Definition: The bureaucratic management theory, introduced by Max Weber stated that to manage an organization efficiently, it is essential to have a clear line of authority along with proper rules, procedures and regulations for controlling each business operation. Bureaucracy refers to the possessing of control over a group of people or activities through knowledge, power or authority.
This theory focuses on the following two primary criteria:
- developing a hierarchical system in the organization;
- defining clear procedures, methods, rules, and regulations to carry out business operations and transactions.
Content: Max Weber Bureaucracy Theory
- Max Weber and His Bureaucracy Theory
- Principles of Bureaucratic Theory
Max Weber and His Bureaucracy Theory
Max Weber (1864-1920) was a German sociologist and a political economist, and he came forward with the concept of bureaucracy in management.
Weber believed that there could be only three kinds of power in the organization:
- Traditional: In traditional authority, the workers (considered as servants) are dependent upon the leader (lord) working as their servants and following the stated rules and regulations blindly.
- Charismatic: Under charismatic power, due to the extraordinary personality of the managers, the workers are deeply motivated to perform their best on the task allotted to them. However, this charisma may fade away with the manager’s lay off, resignation or demise.
- Legal-Rational: In legal-rational power, the workers either need to abide by the legal rules or the naturally applicable laws. In short, all the employee need to follow a consistent set of principles.
Thus, Weber developed the bureaucratic management theory, where he emphasized on a formal organizational structure. Ia proper hierarchy is maintained, and hence a clear set of six principles were framed.
Principles of Bureaucratic Theory
Government organizations majorly adopted Max Weber’s bureaucracy theory. Weber gave the following six principles for managing an organization effectively and efficiently:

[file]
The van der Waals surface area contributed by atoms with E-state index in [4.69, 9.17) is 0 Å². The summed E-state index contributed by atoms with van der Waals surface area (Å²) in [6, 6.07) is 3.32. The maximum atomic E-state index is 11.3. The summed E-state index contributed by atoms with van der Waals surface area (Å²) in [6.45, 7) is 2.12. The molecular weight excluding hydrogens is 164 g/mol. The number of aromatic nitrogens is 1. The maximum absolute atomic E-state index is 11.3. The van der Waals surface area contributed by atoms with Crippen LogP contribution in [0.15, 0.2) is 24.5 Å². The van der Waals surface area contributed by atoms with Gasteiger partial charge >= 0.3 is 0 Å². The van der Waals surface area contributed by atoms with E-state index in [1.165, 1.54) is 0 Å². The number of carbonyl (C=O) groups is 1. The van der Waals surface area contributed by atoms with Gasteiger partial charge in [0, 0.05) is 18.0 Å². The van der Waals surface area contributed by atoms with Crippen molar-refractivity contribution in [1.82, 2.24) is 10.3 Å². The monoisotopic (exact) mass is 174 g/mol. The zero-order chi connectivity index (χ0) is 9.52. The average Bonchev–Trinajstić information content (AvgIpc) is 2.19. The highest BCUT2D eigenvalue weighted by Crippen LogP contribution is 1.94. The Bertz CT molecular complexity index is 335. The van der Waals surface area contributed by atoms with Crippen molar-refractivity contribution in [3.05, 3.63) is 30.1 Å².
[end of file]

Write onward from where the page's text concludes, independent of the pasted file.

Weber proposed that there should be a systematic hierarchy in the organization, defining the position of each employee from top to the lowest level. In such a system, each employee knows who they have to report, whose orders they need to follow, and what is the role of different personnel in the organization.
Formal Rules and Regulations
There should be a clear set of principles, procedures, rules and regulations in written form, to be followed universally by everyone working in the organization irrespective of their position.
Division of Labour
The whole work should be assorted into smaller task sets to ascertain that every set of tasks is assigned to the right person, i.e., the one who has the capability of fulfilling it. This not only improves the work efficiency but also ensures proper allocation of job responsibilities.
Another essential principle is that management should motivate employees to build a long-term career in the organization by providing job security and performance-based incentives to them.
In an organization, the impersonal relations develop among the employees, which may lead to favouritism or nepotism. Weber said that the application of rules and managerial decisions should be impartial and independent of such relations.
Moreover, these decisions must be based on rational and practical grounds rather than emotional or impersonal influence.
Formal Selection Process
Weber believed that the workers should be recruited through their technical skills and expertise instead of ‘first come first selected’ basis. Even the promotion should be based on performance and merit. This not only leads to better productivity but also adds to employee’s growth and satisfaction.